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Anita Hill “Loved” Kerry Washington’s Dignity and Emotion in “Confirmation”

Premiere Of HBO Films' 'Confirmation' - Arrivals

Source: Jeffrey Mayer / Getty

With HBOs Confirmation debuting on April 16 and the 25th anniversary of Anita Hill testifying against then-SCOTUS nominee Clarence Thomas, Hill has been giving a slew of interviews with the press. One of such was with Essence Magazine.

The Brandeis University professor sat down with professor and Black scholar Melissa Harris Perry to talk about Kerry Washington’s performance, those Senate hearings about being sexually harassed and her journey since those polarizing hearings.

On Washington’s performance:

“I loved her dignity and emotion. She appeared a lot more dignified than I felt during that moment, but she still lost nothing in terms of how painful the experience was. That is hard to convey, but she did it beautifully.”

On the need to talk about the violence that Black women face:

“We didn’t grow up hearing the stories of African-American women suffering when their families were destroyed. We didn’t hear their point of view. I think that’s why the lynching metaphor was effective in 1991, because Black women didn’t know our own stories. We did not claim a clear political or social identity in terms of what had happened to us all those years in the context of racial and sexual violence.”

On how race and gender impacted the Senate hearings:

“Those members of Congress had never even considered that Black women had our own political voice. They assumed that Black men spoke for us. For an African-American woman to have her own political voice and own political position, and to believe that our perspective should be added to the conversation, was just something they hadn’t even considered.”

Read the Essence interview in its entirety here.

DC Police Relaunch Investigation For Missing Girl Relisha Rudd

According to CBS news, Washington D.C. police have began a new search for missing 8-year old Relisha Rudd.

Rudd, who was living in a homeless shelter with her mother, went missing in 2014. She was last scene with Khalil Tatum, the shelter’s janitor. Police later found Tatum’s wife shot dead in a motel room and Tatum dead from an apparent self-inflicted gunshot in a shed in a nearby park. Sadly, there was no sign of Rudd.

Yet, police told CBS DC affiliate that they recently received a tip on where Rudd may be and are searching for her at the National Arboretum in northeast Washington. Police Chief Cathy Lanier refused to elaborate on the details of the tip, but said, “It’s not uncommon for people to provide information that they’ve had for long periods of time that they didn’t provide initially.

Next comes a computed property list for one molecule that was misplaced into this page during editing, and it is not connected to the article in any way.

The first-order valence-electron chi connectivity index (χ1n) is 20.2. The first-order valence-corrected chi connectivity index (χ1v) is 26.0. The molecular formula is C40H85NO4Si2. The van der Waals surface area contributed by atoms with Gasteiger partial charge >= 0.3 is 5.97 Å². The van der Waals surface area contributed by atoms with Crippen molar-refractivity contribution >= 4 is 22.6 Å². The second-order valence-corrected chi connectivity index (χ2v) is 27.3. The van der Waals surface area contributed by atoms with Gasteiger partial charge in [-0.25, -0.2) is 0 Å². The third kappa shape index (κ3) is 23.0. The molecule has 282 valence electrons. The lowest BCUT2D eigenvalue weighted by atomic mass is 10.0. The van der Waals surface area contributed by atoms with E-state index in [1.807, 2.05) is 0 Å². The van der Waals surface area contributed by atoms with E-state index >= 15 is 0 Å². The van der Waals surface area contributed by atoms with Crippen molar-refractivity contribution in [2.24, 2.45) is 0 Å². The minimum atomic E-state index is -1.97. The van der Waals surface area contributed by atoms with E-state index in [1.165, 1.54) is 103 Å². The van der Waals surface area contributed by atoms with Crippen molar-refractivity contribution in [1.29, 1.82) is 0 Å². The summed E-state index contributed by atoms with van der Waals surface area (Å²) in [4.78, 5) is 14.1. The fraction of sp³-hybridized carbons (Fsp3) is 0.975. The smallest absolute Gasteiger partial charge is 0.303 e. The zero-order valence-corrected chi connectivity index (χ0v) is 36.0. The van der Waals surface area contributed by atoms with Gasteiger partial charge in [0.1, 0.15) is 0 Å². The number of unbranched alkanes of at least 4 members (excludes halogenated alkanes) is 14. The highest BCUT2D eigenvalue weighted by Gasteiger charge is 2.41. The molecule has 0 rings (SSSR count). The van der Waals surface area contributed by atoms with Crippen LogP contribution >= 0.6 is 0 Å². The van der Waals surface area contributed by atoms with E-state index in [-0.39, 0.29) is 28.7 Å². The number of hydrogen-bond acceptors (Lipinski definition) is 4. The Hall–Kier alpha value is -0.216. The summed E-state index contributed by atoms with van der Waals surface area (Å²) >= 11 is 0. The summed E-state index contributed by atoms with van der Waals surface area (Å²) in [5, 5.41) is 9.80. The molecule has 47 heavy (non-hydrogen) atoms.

Lanier said they would be looking for her during the next two days and will also search the water in the park. More than 60 federal and local police are searching the grounds with canines. However, according to CBS, while this location is directly across the street from the hotel where Rudd was last scene, this is the first time police have searched this area.

Jackson, MS Mayor Says Despite Anti-LGBT Bill, His City Will Not Discriminate

African American Lesbian Couple Embracing Touching

Source: Jim McGuire Photo / Getty

Jackson, Mississippi is one city in its state that is not here for the new controversial religious freedom bill that Gov. Phil Bryant signed on Tuesday. To confront this discriminatory bill, lawmakers in Jackson passed a resolution that emphasizes on the importance of diversity, acceptance and inclusion in their city, the Jackson Free Press reported.

“As a predominantly black city in Mississippi, the Jackson community has endured racism, discrimination and injustice over the years. We are Mississippi’s capital city, and as part of our declaration of being the ‘Bold New City,’ we will not discriminate against any individual because of race, religious beliefs or sexual orientation, nor do we support legislation that allows for such discrimination,” Mayor Tony Yarber said in a statement sent to the press.

Ward 6 Councilman Tyrone Hendrix, author of the resolution, added, “We know we are a city of diversity. This resolution is to tell the world that regardless of what our governor, our state agencies, our state Legislature may have passed, the City of Jackson wants you here, regardless of what color you are, regardless of your sexual orientation, regardless of what gender you are, we want you here in Jackson,”

HB 1523, which passed in the state House with a 69-45 vote, allows for government employees and private businesses cite religious beliefs to deny services to same-sex couples who want to marry, the Free Press noted.

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